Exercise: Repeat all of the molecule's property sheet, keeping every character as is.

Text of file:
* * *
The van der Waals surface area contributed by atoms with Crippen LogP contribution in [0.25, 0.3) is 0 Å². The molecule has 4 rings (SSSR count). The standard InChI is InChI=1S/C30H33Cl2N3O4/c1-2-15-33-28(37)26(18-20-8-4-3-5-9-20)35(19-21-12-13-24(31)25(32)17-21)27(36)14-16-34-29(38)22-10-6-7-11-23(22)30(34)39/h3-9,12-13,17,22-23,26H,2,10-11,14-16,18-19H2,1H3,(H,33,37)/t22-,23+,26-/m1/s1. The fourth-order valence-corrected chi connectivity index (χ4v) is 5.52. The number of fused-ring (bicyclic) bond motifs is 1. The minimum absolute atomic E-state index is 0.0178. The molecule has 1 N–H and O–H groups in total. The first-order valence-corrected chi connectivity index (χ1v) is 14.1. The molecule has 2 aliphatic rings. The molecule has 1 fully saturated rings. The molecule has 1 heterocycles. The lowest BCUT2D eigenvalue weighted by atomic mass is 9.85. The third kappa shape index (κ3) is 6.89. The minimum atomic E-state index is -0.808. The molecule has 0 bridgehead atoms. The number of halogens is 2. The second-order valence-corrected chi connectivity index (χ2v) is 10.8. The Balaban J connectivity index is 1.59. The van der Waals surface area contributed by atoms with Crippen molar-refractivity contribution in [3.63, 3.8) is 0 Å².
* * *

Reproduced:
The van der Waals surface area contributed by atoms with Crippen LogP contribution in [0.25, 0.3) is 0 Å². The molecule has 4 rings (SSSR count). The standard InChI is InChI=1S/C30H33Cl2N3O4/c1-2-15-33-28(37)26(18-20-8-4-3-5-9-20)35(19-21-12-13-24(31)25(32)17-21)27(36)14-16-34-29(38)22-10-6-7-11-23(22)30(34)39/h3-9,12-13,17,22-23,26H,2,10-11,14-16,18-19H2,1H3,(H,33,37)/t22-,23+,26-/m1/s1. The fourth-order valence-corrected chi connectivity index (χ4v) is 5.52. The number of fused-ring (bicyclic) bond motifs is 1. The minimum absolute atomic E-state index is 0.0178. The molecule has 1 N–H and O–H groups in total. The first-order valence-corrected chi connectivity index (χ1v) is 14.1. The molecule has 2 aliphatic rings. The molecule has 1 fully saturated rings. The molecule has 1 heterocycles. The lowest BCUT2D eigenvalue weighted by atomic mass is 9.85. The third kappa shape index (κ3) is 6.89. The minimum atomic E-state index is -0.808. The molecule has 0 bridgehead atoms. The number of halogens is 2. The second-order valence-corrected chi connectivity index (χ2v) is 10.8. The Balaban J connectivity index is 1.59. The van der Waals surface area contributed by atoms with Crippen molar-refractivity contribution in [3.63, 3.8) is 0 Å².